Jack has a birth defect

One of the many enjoyable veterinary experiences is the puppy or kitten examination. We are looking at a bundle of life that has the potential to bring so much happiness into a family. Anyone that has experienced the pleasure of a great pet knows what I mean.

On the day that Dr. Wohlfahrt examined this unusually handsome group of four Labrador Retriever puppies all seemed well as she gave the first two pups their physical exams and initial puppy vaccinations. As she examined the third puppy, named Jack, the first abnormality noted was a finger-sized hernia at the umbilicus. This is the point where the puppy is attached to its mother by the umbilical cord. Umbilical hernias are not uncommon and rarely pose serious risk to an individual. Externally all that is seen is a small nodule of tissue or fat that varies in size depending on the size of the defect in the abdominal wall. Most umbilical hernias are repaired without complications. As Dr. Wohlfahrt continued her exam she became more concerned as she listened to Jack’s heart and lung sounds. Jacks heart sounds were murmur free but muffled and the heart sounds were heard best much further back in the chest cavity than was normal. Dr. Wohlfahrt discussed these findings with Jack’s owner and suggested abdominal and chest x-rays to further investigate the abnormal physical findings.

Jacks x-rays were cause for concern. The chest radiograph revealed that his cardiac silhouette was extremely large and the abdominal radiograph showed that his abdominal organs were more forward than they should be.

The lateral radiographic view of Jack’s chest

The term cardiac silhouette refers to the shape of the heart on a radiograph. What the veterinarian is really looking at is the heart itself within a thin-walled sac, the pericardial sac. When the cardiac silhouette is enlarged the increase in size may be because the heart itself is enlarged or because abnormal fluid or organs are trapped around the heart within the pericardial sac. It is often not possible to distinguish between the two conditions radiographically. Ultrasound, on the other hand, can be very helpful in these cases. It will make it possible to look within the pericardial sac and image the contents.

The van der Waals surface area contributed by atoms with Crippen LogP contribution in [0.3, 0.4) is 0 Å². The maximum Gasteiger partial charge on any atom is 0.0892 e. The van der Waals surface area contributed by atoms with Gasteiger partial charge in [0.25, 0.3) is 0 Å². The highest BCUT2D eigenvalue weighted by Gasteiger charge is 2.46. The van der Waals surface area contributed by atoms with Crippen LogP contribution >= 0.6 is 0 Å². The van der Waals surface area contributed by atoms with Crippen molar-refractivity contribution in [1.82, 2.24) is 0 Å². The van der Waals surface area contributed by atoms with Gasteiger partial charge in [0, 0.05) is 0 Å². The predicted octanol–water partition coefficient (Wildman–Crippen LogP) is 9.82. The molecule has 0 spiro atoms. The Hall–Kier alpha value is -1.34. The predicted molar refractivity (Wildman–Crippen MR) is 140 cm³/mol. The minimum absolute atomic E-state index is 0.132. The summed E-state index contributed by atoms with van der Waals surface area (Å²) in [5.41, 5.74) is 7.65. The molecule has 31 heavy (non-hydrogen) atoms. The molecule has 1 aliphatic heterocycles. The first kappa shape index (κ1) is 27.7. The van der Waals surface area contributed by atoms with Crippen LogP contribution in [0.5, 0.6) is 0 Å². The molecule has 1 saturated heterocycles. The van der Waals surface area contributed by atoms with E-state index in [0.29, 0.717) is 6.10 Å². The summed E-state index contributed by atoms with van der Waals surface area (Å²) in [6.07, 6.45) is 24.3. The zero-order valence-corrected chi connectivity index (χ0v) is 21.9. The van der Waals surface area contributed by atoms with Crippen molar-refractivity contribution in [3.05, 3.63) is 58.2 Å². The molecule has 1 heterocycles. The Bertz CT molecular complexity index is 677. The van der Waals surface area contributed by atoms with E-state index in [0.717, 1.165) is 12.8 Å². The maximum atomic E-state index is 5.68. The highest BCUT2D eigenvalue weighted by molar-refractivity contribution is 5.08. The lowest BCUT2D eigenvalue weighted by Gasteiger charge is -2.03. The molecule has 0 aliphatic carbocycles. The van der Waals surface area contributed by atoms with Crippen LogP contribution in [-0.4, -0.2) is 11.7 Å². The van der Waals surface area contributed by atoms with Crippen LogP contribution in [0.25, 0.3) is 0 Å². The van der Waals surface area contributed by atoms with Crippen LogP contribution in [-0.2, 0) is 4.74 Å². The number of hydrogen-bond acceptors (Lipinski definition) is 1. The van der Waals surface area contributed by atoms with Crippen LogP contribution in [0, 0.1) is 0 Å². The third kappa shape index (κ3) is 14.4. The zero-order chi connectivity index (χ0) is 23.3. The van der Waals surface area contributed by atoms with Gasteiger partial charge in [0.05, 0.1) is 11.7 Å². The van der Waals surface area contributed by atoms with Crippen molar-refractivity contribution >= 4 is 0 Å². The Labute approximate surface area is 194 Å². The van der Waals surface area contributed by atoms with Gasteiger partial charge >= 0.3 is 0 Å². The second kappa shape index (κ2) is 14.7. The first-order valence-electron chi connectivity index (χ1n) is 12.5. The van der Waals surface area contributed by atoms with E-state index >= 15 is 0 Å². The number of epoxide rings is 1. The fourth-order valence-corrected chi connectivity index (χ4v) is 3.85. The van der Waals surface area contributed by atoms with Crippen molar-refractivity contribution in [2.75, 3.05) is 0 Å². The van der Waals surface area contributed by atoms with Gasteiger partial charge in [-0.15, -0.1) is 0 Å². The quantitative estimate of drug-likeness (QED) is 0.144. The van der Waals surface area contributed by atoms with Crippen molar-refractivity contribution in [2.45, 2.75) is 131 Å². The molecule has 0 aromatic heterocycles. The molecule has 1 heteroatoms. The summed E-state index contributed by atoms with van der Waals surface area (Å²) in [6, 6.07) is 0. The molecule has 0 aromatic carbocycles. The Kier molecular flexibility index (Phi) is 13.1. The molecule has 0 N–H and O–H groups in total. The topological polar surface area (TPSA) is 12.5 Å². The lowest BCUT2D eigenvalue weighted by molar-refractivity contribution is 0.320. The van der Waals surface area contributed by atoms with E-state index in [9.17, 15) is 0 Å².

Dr. Wohlfahrt discussed the options with Jack’s owner. The fact that Jack’s heart sounds were normal but muffled, coupled with the presence of an umbilical hernia, made it most likely that he had a relatively rare condition known as PPH or Peritoneal Pericardial Hernia.

Jack’s owners considered their options. Jack seemed to be doing ok but they had noticed that he wasn’t quite as playful as the other pups and he often developed labored breathing. A decision was made to have an ultrasound done and if the diagnosis was confirmed the hernia would be surgically repaired.

One view of Jack’s thoracic ultrasound

Jack’s ultrasound confirmed the presence of the peritoneal pericardial hernia. His gallbladder, much of his liver, and some loops of small intestines were imaged within the pericardial sac.

Drs. Lemieux and Wohlfahrt discussed the protocol for Jack’s surgery with his owners. The surgery would be performed through the abdominal cavity. Displaced abdominal organs would then be gently returned to their normal position and the defect in the diaphragm would be closed. Jack would be placed on a mechanical ventilator or respirator to maintain his breathing throughout the procedure. At the time of his surgery Jack would be only ten weeks old and his thin pericardial sac would be the only barrier that would prevent a collapsed lung. If it were damaged during the procedure Jack would be unable to inflate his lungs.